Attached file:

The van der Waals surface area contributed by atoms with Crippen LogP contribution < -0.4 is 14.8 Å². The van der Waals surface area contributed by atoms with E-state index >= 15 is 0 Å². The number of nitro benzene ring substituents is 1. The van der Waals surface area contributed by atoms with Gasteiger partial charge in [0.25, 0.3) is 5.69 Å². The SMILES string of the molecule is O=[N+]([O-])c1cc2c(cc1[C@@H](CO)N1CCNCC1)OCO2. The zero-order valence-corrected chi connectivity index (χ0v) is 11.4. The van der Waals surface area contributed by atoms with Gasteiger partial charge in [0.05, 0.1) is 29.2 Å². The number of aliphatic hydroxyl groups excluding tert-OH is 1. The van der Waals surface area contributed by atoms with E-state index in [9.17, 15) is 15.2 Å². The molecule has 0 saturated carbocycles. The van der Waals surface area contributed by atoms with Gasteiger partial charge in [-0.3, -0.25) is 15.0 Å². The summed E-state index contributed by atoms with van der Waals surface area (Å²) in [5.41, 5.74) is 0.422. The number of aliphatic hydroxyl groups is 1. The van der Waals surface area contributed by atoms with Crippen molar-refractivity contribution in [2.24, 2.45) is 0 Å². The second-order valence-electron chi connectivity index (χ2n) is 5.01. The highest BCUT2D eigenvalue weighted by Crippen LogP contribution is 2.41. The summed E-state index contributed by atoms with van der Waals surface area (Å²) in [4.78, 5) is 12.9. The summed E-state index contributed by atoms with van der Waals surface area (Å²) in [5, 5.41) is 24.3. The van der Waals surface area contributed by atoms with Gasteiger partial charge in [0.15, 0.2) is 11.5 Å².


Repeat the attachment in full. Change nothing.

The van der Waals surface area contributed by atoms with Crippen LogP contribution < -0.4 is 14.8 Å². The van der Waals surface area contributed by atoms with E-state index >= 15 is 0 Å². The number of nitro benzene ring substituents is 1. The van der Waals surface area contributed by atoms with Gasteiger partial charge in [0.25, 0.3) is 5.69 Å². The SMILES string of the molecule is O=[N+]([O-])c1cc2c(cc1[C@@H](CO)N1CCNCC1)OCO2. The zero-order valence-corrected chi connectivity index (χ0v) is 11.4. The van der Waals surface area contributed by atoms with Gasteiger partial charge in [0.05, 0.1) is 29.2 Å². The number of aliphatic hydroxyl groups excluding tert-OH is 1. The van der Waals surface area contributed by atoms with E-state index in [9.17, 15) is 15.2 Å². The molecule has 0 saturated carbocycles. The van der Waals surface area contributed by atoms with Gasteiger partial charge in [-0.3, -0.25) is 15.0 Å². The summed E-state index contributed by atoms with van der Waals surface area (Å²) in [5.41, 5.74) is 0.422. The number of aliphatic hydroxyl groups is 1. The van der Waals surface area contributed by atoms with Crippen molar-refractivity contribution in [2.24, 2.45) is 0 Å². The second-order valence-electron chi connectivity index (χ2n) is 5.01. The highest BCUT2D eigenvalue weighted by Crippen LogP contribution is 2.41. The summed E-state index contributed by atoms with van der Waals surface area (Å²) in [4.78, 5) is 12.9. The summed E-state index contributed by atoms with van der Waals surface area (Å²) in [5, 5.41) is 24.3. The van der Waals surface area contributed by atoms with Gasteiger partial charge in [0.15, 0.2) is 11.5 Å².